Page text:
4. Right to opt-out: Consumers can opt-out of the sale of their personal data and the use of their data for targeted advertising.

  5. Right to data portability: Consumers have the right to receive their personal data in a commonly used, machine-readable format and transfer it to another service provider.

Data protection assessments and compliance obligations

Businesses that process personal data must conduct data protection assessments to identify and mitigate risks associated with their data processing activities. These assessments are crucial for ensuring that data protection measures are in place and that personal data is processed in compliance with the law.

The law mandates businesses to document data protection assessments and maintain reasonable administrative, physical, and technical safeguards to protect personal data. Compliance obligations also include training employees on data privacy practices and ensuring that third-party service providers adhere to the same data protection standards.

Handling consumer health data

Under Maryland’s privacy law, consumer health data, including data related to mental health status and services requested from mental health facilities, is given special attention. The law recognizes the sensitive nature of health data and imposes stringent requirements on its processing and protection.

Protected health information (PHI) collected by covered entities under HIPAA is also subject to this law, ensuring that health data is handled with the highest level of security. This includes traditional health data and data collected through consumer health applications and devices.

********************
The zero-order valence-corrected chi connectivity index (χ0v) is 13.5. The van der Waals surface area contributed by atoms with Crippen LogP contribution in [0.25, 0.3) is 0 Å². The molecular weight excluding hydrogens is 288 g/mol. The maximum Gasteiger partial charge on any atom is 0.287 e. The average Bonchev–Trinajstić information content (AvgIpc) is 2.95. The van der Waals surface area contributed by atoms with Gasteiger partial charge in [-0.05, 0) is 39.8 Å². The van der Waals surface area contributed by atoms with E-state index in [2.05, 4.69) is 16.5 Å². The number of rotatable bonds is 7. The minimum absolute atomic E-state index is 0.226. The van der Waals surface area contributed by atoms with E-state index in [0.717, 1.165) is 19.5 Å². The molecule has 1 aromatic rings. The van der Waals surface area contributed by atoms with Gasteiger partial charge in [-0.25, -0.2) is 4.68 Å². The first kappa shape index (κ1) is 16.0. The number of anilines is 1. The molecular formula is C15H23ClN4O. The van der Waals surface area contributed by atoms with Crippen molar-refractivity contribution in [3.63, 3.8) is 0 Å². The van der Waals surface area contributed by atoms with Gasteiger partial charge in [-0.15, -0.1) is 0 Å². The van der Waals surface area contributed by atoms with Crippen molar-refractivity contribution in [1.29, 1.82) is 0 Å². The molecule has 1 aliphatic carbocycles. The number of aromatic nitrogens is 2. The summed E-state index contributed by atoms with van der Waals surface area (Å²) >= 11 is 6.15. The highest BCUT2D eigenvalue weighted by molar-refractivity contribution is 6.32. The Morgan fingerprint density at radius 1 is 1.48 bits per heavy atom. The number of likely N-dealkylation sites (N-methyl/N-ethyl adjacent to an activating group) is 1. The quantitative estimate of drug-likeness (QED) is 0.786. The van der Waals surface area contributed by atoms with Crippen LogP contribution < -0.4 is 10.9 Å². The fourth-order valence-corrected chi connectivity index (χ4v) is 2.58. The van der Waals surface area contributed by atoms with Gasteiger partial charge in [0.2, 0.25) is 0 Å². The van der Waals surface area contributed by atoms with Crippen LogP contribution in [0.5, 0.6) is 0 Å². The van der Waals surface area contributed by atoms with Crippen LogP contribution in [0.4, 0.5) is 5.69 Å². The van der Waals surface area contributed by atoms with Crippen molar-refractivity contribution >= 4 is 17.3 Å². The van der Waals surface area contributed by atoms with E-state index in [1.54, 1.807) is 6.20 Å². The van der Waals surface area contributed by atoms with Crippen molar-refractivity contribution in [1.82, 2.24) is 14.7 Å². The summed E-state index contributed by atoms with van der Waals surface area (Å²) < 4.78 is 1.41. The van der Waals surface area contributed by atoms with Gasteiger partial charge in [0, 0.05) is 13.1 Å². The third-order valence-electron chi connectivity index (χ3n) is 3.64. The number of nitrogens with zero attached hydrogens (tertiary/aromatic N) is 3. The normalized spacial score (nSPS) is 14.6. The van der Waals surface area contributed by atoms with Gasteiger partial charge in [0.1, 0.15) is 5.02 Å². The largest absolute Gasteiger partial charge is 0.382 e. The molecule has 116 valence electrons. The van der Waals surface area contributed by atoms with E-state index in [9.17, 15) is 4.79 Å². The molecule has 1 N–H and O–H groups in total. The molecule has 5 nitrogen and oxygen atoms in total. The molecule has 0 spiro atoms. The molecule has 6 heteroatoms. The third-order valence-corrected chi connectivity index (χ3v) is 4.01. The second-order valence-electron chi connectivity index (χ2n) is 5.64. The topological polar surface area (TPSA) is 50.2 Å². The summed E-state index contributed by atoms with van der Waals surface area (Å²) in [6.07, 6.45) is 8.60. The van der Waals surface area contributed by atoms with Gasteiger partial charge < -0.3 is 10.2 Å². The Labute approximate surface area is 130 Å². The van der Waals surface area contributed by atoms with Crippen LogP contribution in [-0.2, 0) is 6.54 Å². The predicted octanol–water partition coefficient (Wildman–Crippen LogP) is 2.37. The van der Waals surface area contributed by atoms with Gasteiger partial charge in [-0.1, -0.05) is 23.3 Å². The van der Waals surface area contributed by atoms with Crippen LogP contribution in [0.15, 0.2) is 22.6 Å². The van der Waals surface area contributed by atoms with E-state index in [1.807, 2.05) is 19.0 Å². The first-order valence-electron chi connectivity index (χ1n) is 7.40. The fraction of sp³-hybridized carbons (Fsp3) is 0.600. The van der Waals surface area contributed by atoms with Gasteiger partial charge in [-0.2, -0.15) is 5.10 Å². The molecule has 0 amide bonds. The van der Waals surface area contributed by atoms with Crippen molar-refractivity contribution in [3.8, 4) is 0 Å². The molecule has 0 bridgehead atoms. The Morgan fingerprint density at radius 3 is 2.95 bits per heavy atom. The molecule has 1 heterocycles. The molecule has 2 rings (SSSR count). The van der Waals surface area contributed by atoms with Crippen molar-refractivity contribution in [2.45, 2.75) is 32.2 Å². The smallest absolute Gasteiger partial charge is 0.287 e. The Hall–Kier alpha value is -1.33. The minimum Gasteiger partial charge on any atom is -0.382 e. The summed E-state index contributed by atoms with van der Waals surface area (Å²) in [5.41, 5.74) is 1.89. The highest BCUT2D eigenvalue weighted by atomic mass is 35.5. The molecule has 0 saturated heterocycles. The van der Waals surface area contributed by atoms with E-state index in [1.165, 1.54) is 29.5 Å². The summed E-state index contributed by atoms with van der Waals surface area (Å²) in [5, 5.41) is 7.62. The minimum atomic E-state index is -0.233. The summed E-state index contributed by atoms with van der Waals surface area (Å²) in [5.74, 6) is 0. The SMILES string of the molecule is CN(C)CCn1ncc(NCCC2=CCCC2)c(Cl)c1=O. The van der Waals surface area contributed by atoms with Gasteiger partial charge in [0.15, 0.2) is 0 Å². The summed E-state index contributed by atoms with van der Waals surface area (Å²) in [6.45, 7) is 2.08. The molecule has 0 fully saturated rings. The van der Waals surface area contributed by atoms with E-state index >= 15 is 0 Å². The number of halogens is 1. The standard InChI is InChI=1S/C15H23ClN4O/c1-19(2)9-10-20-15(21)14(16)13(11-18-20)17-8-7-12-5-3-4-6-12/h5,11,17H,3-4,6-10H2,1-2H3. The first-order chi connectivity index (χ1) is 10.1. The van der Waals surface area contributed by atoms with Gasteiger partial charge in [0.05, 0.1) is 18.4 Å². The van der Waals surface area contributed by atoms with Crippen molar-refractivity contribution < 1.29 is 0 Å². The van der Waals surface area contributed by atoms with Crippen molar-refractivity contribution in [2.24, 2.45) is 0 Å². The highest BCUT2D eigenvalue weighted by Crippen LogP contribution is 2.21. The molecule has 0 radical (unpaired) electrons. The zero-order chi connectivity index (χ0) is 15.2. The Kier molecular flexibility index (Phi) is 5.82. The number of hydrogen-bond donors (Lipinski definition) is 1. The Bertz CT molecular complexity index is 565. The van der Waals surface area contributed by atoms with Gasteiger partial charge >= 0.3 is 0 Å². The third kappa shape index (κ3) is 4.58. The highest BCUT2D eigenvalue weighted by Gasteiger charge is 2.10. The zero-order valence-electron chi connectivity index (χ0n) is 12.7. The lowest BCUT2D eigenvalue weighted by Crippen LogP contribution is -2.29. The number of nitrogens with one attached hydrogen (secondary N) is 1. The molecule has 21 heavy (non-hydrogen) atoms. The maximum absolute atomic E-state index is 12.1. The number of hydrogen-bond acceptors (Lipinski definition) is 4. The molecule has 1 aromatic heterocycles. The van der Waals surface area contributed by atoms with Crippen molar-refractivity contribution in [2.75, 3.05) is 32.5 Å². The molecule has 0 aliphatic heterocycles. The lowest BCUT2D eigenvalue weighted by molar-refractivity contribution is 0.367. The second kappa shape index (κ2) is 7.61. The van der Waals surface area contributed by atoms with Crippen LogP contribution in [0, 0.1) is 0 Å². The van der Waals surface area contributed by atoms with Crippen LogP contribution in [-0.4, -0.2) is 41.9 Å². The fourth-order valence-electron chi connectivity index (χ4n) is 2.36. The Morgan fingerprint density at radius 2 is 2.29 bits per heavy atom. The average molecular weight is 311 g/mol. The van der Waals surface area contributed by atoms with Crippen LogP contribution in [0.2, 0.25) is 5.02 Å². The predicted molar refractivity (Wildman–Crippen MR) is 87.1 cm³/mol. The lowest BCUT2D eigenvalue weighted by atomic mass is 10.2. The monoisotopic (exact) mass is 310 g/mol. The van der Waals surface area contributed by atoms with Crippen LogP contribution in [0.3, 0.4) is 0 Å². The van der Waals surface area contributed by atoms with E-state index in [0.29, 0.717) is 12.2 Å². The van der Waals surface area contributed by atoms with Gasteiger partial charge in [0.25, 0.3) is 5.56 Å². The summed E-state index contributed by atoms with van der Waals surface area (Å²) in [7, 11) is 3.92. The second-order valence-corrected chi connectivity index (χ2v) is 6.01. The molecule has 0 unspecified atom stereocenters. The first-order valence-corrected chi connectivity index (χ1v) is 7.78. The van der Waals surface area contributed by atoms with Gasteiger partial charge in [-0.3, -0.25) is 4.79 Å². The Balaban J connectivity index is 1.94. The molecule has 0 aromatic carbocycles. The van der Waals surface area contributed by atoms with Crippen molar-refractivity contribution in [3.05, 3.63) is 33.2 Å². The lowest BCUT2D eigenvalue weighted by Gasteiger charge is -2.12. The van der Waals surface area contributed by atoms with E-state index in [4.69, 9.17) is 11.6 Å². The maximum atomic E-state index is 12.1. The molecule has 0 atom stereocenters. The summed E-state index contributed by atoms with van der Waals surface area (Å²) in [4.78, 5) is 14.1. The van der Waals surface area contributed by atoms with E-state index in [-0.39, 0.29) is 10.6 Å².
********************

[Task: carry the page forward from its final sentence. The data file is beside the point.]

Regulation of biometric and genetic data

Maryland privacy law includes specific provisions for protecting biometric and genetic data. Biometric data, such as fingerprints, facial recognition data, iris scans, and genetic data, are classified as sensitive data and are subject to strict processing and protection standards.

Businesses that collect or process such data must obtain explicit consumer consent before doing so. Additionally, they are required to implement robust security measures to prevent unauthorized access to and use of biometric and genetic data.

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Excluding personal data controlled by financial institutions